A bright crisp winter Cornish day on Bodmin Moor
Pearce’s shafts engine house is certainly unusual. The last post in the series explained the reasons for its distinctive profile; and this post is an excuse to share some photographs taken on a day of clear winter light in 2018.
From across the Seaton valley the distinctive profile of the ruin is a prominent feature on the skyline. The base of the stack is to the right of this view and the buttresses to the left. The dip in the waste tips marks the flat-rod route.
The engine house in detail
Here, the jumble of tumbled granite masonry lie piled within the engine house walls/
Here, massive buttresses still stand, buttresses that have remained standing long after the bob wall they supported has succumbed to gravity and time.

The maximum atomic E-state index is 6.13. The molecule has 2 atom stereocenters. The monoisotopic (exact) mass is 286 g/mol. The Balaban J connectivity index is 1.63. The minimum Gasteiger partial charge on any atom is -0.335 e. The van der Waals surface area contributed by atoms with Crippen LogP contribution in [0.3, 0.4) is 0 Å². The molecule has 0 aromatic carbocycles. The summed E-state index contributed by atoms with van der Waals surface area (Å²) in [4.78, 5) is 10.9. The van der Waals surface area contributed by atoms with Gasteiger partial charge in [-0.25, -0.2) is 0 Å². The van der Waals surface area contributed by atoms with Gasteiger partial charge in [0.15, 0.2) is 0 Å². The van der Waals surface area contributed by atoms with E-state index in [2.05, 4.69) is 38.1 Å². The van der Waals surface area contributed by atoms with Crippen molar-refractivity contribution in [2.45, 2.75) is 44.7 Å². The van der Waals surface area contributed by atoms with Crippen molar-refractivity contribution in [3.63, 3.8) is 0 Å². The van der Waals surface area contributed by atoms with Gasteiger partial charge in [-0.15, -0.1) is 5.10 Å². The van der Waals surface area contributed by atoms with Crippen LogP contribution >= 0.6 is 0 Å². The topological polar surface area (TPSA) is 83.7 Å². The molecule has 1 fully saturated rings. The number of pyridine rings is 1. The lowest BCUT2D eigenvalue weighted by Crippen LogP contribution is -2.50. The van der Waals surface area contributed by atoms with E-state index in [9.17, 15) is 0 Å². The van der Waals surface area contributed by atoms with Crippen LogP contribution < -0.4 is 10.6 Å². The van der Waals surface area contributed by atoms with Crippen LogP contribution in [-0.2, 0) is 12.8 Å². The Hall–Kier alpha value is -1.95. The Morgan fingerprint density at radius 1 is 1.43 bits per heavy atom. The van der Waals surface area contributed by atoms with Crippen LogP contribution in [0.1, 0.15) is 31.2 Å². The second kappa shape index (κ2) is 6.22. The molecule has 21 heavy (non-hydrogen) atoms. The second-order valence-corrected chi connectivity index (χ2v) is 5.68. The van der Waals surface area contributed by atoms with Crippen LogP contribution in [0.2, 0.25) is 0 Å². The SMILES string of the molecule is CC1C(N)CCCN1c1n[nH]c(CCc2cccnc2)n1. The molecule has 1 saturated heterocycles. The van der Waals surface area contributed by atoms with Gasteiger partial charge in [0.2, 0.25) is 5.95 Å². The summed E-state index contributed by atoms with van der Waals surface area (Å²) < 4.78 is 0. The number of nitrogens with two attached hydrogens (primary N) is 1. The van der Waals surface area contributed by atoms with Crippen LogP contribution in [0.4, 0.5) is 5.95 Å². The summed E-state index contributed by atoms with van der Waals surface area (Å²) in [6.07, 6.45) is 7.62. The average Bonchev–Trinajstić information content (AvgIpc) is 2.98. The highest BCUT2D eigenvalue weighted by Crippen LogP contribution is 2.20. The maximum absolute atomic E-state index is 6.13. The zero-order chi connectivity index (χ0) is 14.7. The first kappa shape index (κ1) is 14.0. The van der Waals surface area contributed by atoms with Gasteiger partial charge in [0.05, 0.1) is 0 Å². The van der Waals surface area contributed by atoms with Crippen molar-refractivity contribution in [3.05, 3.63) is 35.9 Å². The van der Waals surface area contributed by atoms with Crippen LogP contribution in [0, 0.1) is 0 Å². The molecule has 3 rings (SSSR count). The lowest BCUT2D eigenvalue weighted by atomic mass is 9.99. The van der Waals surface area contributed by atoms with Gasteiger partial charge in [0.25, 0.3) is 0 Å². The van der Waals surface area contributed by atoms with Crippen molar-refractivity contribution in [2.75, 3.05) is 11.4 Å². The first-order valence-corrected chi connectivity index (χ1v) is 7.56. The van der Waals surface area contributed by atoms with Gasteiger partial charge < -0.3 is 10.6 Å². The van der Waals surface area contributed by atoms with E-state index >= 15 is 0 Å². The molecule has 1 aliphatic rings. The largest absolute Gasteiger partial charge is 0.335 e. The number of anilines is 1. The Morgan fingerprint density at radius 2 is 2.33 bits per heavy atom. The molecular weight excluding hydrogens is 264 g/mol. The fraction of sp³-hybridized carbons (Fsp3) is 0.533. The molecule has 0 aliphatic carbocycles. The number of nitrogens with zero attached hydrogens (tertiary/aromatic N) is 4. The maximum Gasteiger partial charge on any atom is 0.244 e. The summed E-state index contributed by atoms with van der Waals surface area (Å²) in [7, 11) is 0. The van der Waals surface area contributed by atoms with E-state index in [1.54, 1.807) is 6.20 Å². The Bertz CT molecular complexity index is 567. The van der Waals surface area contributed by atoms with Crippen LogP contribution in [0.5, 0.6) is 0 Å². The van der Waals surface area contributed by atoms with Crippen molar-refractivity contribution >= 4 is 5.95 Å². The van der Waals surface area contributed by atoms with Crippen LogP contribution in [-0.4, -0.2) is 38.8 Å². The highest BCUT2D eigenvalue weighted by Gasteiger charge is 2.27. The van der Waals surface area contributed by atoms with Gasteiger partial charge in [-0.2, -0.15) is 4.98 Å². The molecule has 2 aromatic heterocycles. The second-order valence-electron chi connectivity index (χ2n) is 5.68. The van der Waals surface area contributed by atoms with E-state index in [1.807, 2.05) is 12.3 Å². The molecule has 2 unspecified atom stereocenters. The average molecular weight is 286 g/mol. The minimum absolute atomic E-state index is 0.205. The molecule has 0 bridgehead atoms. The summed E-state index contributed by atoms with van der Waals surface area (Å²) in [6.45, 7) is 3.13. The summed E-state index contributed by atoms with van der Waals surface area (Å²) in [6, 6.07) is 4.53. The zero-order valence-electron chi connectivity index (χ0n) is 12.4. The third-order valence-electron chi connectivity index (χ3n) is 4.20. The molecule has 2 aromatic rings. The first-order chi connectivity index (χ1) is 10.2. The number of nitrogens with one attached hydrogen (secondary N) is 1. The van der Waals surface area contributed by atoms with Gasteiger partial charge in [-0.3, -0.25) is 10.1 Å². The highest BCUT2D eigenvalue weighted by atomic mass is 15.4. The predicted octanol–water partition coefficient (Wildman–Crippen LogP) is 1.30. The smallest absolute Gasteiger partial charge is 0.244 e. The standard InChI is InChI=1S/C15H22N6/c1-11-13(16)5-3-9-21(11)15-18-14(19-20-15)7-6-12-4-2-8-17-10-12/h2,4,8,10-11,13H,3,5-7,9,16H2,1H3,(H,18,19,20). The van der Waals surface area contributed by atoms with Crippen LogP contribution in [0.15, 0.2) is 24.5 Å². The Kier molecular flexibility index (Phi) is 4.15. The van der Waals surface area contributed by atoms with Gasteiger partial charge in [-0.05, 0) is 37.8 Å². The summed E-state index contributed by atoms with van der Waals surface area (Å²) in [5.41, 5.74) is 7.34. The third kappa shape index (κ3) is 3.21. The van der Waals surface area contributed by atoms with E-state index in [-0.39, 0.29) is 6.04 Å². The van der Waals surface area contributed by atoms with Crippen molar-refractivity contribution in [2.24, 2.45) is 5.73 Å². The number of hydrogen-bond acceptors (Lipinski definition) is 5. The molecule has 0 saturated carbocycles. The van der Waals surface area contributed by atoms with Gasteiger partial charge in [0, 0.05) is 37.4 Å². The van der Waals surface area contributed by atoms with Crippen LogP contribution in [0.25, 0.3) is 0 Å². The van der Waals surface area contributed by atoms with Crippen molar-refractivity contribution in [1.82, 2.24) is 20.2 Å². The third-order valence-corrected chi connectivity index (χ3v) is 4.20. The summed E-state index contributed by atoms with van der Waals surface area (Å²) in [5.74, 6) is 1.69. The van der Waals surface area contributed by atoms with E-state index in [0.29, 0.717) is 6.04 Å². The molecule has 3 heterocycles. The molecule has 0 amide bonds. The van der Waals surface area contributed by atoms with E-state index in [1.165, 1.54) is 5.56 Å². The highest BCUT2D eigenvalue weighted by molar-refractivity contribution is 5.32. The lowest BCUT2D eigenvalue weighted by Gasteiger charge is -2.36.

Beyond the engine house the
Beside the engine house the outline of the boiler house can be made out, and to the south, overlooking the farmland of South East Cornwall, is a well defined remains of the boiler pond. Its sturdy reverted wall still in a good enough condition to hold water if its leat ran again.
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